How do I delete files or folders recursively on Windows from the command line?

I have found this solution where path we drive on the command line and run this command.

I have given an example with a .svn file extension folder:

for /r %R in (.svn) do if exist %R (rd /s /q "%R")
  • 2
    Works fine, the question contains the only working solution :) – Gerrit Griebel Sep 2 '17 at 15:27
  • :) Probably after the question was edited. :) – Jesse Chisholm Sep 14 '17 at 16:39
  • What do you mean by "where path we drive on"? – Peter Mortensen Sep 18 '18 at 19:11

11 Answers 11


Please execute the following steps:

  1. Open the command prompt
  2. Change directory to the required path
  3. Give the following command

    del /S *.svn
  • 3
    Does not work for me, it deletes only the files in the current directory. – delphirules Jun 17 '16 at 14:36
  • 5
    Thank you, worked for me after I added /F flag – vjkumar Nov 26 '16 at 13:54
  • It worked recursively for me without any problem :D Thanks! – RGregg Jul 29 at 8:20

The other answers didn't work for me, but this did:

del /s /q *.svn
rmdir /s /q *.svn

/q disables Yes/No prompting

/s means delete the file(s) from all subdirectories.

  • I think my needs are the same as what you are trying to do - I'm trying to delete all the .svn folders in a project directory and all subdirectories. On Windows 2012, this answer isn't working for me. It is deleting the .svn folder in the current directory, but not from any of the child directories. – Jim Nov 18 '16 at 16:02

You can use this in the bat script:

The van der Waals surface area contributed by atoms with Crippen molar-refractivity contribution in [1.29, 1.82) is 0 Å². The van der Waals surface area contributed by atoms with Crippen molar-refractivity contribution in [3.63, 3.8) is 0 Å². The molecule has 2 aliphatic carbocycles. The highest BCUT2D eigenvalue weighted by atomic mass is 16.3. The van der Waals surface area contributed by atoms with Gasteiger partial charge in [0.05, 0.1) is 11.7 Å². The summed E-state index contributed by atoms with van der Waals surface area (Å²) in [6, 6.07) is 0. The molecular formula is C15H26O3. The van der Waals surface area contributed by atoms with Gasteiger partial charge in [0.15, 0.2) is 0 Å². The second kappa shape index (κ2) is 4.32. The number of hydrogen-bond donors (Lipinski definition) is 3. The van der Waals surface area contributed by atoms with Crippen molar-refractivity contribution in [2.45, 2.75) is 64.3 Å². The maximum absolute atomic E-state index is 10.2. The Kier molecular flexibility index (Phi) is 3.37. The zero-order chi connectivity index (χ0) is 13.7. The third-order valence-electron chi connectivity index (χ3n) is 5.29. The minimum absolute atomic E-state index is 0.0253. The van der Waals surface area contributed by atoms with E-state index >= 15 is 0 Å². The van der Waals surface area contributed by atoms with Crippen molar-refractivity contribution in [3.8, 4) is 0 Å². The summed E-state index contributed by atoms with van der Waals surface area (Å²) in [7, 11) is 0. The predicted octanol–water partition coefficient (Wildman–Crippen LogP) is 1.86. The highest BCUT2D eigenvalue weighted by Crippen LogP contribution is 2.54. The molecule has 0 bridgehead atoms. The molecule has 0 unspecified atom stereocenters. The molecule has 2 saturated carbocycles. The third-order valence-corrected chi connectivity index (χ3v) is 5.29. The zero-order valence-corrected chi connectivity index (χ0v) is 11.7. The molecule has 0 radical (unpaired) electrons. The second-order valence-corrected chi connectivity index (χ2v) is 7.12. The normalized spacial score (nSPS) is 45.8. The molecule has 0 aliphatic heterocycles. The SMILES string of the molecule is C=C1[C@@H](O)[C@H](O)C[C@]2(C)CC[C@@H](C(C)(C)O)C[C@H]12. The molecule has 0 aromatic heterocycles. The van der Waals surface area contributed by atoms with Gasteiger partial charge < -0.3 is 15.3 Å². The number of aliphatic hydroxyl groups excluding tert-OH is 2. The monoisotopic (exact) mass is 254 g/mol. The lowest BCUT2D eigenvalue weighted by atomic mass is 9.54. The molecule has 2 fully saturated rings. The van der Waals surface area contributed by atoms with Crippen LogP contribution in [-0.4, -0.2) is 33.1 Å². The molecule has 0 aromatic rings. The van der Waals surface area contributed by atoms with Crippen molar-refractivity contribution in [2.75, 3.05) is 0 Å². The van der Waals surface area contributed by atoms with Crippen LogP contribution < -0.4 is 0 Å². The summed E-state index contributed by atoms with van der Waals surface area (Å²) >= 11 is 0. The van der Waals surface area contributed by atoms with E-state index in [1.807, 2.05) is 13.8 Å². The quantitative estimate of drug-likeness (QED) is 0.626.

rd /s /q "c:\folder a"

Now, just change c:\folder a to your folder's location. Quotation is only needed when your folder name contains spaces.

  • This command is not working and throwing error as below D:\>rd /s /q "D:\Root a" The system cannot find the file specified. – abhayk Aug 31 '16 at 6:07
  • 2
    Unless your directory really does have a space a in the name, then leave out that part. – Jesse Chisholm Sep 14 '17 at 16:41
RMDIR path_to_folder /S

ex. RMDIR "C:\tmp" /S

Note that you'll be prompted if you're really going to delete the "C:\tmp" folder. Combining it with /Q switch will remove the folder silently (ex. RMDIR "C:\tmp" /S /Q)


For file deletion, I wrote following simple batch file which deleted all .pdf's recursively:

del /s /q "\\ad1pfrtg001\AppDev\ResultLogs\*.pdf"
del /s /q "\\ad1pfrtg001\Project\AppData\*.pdf"

Even for the local directory we can use it as:

del /s /q "C:\Project\*.pdf"

The same can be applied for directory deletion where we just need to change del with rmdir.


If you want to delete a specific extension recursively, use this:

For /R "C:\Users\Desktop\saleh" %G IN (*.ppt) do del "%G"

You could also do:

del /s /p *.{your extension here}

The /p will prompt you for each found file, if you're nervous about deleting something you shouldn't.


After the blog post How Can I Use Windows PowerShell to Delete All the .TMP Files on a Drive?, you can use something like this to delete all .tmp for example from a folder and all subfolders in PowerShell:

get-childitem [your path/ or leave empty for current path] -include
*.tmp -recurse | foreach ($_) {remove-item $_.fullname}

Use the Windows rmdir command

That is, rmdir /S /Q C:\Temp

I'm also using the ones below for some years now, flawlessly.

Check out other options with: forfiles /?

Delete SQM/Telemetry in windows folder recursively

forfiles /p %SYSTEMROOT%\system32\LogFiles /s /m *.* /d -1 /c "cmd /c del @file"

Delete windows TMP files recursively

forfiles /p %SYSTEMROOT%\Temp /s /m *.* /d -1 /c "cmd /c del @file"

Delete user TEMP files and folders recursively

forfiles /p %TMP% /s /m *.* /d -1 /c "cmd /c del @file"

For hidden files I had to use the following:

DEL /S /Q /A:H Thumbs.db

To delete a folder with a given name along with content from the current location:

ls -Recurse <dirname> | del -Force -Recurse -WhatIf

or shorter:

ls -r <dirname> | del -Force -r -what

and omit the final -WhatIf to do the actual delete.

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